Best Winter Hikes in Washington: 18 Magical Trails

Hiking season never ends in the Evergreen State! Use this guide to find the perfect winter trail for you, no matter what the weather’s doing.

Megan Large Avatar
Last Update:

Washington is known for being a hiker’s paradise. Even in the winter months, the Evergreen State is alive with crashing waterfalls, enchanted forests, and astounding mountaintop views. Hiking in Washington in summer is great, but at this time of year, it is – dare we say it – even better.

This guide has something for everyone. We’ve included everything from expert rock scrambles to winter wonderland loops for the whole family. Read on to find your next winter hike.

1. Franklin Falls

Frozen Franklin Falls, Washington
A more daring winter adventure.
  • Type: Out and back
  • Length: 6.9 miles
  • Difficulty: Moderate

In the winter, the cascading water at Franklin Falls turns into dramatic ice pillars. And what is usually an easy summer hike turns into a daring – but fun – adventure. In the summer, the Franklin Falls Trail is only 2 miles. However, in the winter, road access to the trailhead closes, adding several miles to the hike.

For winter access, park at the Asahel Curtis Sno-park and hike on the road for approximately 2.5 miles until you reach the trailhead. Continue another mile to the waterfall. The 2.5 miles of forest service road hiking might be clear and easy to navigate, but don’t be fooled. The trail itself can be slick and icy. We recommend microspikes for this one.

With the added miles, Franklin Falls can turn into an all-day hike, but the waterfall is worth it. Have extra layers at the top and be prepared for hiking in cold weather

2. Artist Point, Mount Baker National Forest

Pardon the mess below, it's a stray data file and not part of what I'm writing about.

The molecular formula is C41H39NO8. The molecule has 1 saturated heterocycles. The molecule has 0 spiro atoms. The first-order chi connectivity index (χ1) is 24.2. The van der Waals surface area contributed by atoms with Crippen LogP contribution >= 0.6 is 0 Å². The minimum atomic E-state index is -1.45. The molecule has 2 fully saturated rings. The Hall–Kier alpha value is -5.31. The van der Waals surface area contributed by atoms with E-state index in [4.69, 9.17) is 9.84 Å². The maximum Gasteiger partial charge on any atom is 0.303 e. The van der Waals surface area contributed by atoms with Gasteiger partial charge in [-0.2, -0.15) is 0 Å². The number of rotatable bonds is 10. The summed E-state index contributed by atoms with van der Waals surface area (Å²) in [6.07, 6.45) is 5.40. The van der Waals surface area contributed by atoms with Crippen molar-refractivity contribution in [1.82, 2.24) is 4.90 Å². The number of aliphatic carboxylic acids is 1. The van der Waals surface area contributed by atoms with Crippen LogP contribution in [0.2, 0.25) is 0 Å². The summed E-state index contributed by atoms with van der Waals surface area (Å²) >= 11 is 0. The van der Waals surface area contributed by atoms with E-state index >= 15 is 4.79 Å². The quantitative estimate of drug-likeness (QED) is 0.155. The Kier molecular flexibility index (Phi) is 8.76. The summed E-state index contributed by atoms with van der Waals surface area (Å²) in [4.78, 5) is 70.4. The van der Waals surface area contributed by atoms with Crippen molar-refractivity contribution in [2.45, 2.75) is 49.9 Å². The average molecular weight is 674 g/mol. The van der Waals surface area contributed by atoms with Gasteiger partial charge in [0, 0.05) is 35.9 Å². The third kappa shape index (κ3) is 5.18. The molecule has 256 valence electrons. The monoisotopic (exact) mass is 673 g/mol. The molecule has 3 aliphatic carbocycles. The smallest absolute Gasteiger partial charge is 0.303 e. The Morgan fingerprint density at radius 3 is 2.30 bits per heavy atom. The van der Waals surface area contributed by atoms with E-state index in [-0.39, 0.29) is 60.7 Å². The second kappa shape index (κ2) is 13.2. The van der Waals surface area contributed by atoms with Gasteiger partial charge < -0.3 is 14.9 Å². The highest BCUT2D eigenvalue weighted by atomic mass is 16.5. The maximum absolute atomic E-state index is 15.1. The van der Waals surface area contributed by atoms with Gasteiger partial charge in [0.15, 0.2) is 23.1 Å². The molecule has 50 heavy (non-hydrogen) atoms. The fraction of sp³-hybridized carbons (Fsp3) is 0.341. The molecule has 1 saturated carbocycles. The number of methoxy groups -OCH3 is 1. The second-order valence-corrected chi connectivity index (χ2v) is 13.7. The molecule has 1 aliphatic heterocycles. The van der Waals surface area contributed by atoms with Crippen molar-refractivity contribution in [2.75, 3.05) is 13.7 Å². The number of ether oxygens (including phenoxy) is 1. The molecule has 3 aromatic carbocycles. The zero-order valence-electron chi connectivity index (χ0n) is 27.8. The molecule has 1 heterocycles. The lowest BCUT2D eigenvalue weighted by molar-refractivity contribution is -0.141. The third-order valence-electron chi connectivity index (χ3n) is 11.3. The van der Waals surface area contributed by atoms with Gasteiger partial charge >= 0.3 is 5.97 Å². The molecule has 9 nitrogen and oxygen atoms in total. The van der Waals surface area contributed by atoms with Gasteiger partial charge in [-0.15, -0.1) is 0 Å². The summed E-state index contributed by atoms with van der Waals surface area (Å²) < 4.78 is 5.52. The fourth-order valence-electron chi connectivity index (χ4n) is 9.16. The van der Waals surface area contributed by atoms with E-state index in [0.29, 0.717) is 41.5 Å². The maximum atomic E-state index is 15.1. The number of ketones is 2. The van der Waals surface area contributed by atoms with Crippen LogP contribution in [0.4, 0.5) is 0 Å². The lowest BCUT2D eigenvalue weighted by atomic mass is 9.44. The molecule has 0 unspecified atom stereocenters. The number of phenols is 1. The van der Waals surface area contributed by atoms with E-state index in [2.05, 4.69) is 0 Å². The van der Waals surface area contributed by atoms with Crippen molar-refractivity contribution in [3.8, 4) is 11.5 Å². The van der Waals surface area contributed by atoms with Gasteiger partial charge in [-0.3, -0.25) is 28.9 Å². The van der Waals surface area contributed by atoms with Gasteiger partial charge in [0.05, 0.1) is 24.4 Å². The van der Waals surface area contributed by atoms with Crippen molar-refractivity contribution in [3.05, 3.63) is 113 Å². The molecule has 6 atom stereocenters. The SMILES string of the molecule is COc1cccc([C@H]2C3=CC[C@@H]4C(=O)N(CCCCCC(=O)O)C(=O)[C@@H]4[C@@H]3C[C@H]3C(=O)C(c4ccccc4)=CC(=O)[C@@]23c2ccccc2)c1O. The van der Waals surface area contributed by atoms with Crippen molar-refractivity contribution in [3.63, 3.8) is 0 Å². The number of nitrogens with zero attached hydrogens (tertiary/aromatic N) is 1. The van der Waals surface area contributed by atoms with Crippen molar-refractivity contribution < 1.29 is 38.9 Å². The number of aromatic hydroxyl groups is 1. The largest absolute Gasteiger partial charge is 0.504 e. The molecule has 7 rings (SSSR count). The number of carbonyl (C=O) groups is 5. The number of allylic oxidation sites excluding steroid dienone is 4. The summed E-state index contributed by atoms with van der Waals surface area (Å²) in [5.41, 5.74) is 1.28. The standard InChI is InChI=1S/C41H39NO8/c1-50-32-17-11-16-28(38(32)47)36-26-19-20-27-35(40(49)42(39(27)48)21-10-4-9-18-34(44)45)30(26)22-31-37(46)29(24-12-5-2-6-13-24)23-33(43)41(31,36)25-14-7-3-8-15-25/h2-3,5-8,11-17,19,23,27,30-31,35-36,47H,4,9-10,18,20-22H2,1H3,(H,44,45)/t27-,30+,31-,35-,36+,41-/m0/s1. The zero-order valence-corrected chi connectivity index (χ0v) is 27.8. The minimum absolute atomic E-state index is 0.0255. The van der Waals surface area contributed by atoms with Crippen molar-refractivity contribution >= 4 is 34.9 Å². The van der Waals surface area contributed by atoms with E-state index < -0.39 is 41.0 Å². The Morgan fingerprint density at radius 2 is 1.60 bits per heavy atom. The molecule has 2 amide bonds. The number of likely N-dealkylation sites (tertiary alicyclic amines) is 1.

Artist Point, Mount Baker National Forest, Washington
Hike Artist Point on a clear day for spectacular views.
  • Type: Out and back
  • Length: 4.0 miles
  • Difficulty: Moderate

Plan your Artist Point hike for a clear day, and you will be rewarded with some of the best views in the state. But, you have to work for them. Mount Baker National Forest is one of the snowiest places in the country, so you will need snowshoes for this hike.

Use the last parking area on Mount Baker Highway as your starting point. There may be many tracks from the parking lot, but trail-finding gets easier after a half mile. From here, the snowshoe tracks converge and follow a well-marked ski area boundary.

The last mile involves a bit of climbing, but the views are spectacular! Artist Point looks out over American Border Peak, White Chuck Mountain, Sloan Peak, Mount Larabee, the Cascades, and of course, dominating the skyline, Mount Baker.

Be aware of potential avalanche danger in this area. Check forecasts and read recent trip reports, and do not venture out on days when avalanche risk is ‘considerable’ or higher.

3. Gold Creek Pond, Snoqualmie Pass

Gold Creek Pond, Snoqualmie Pass, Washington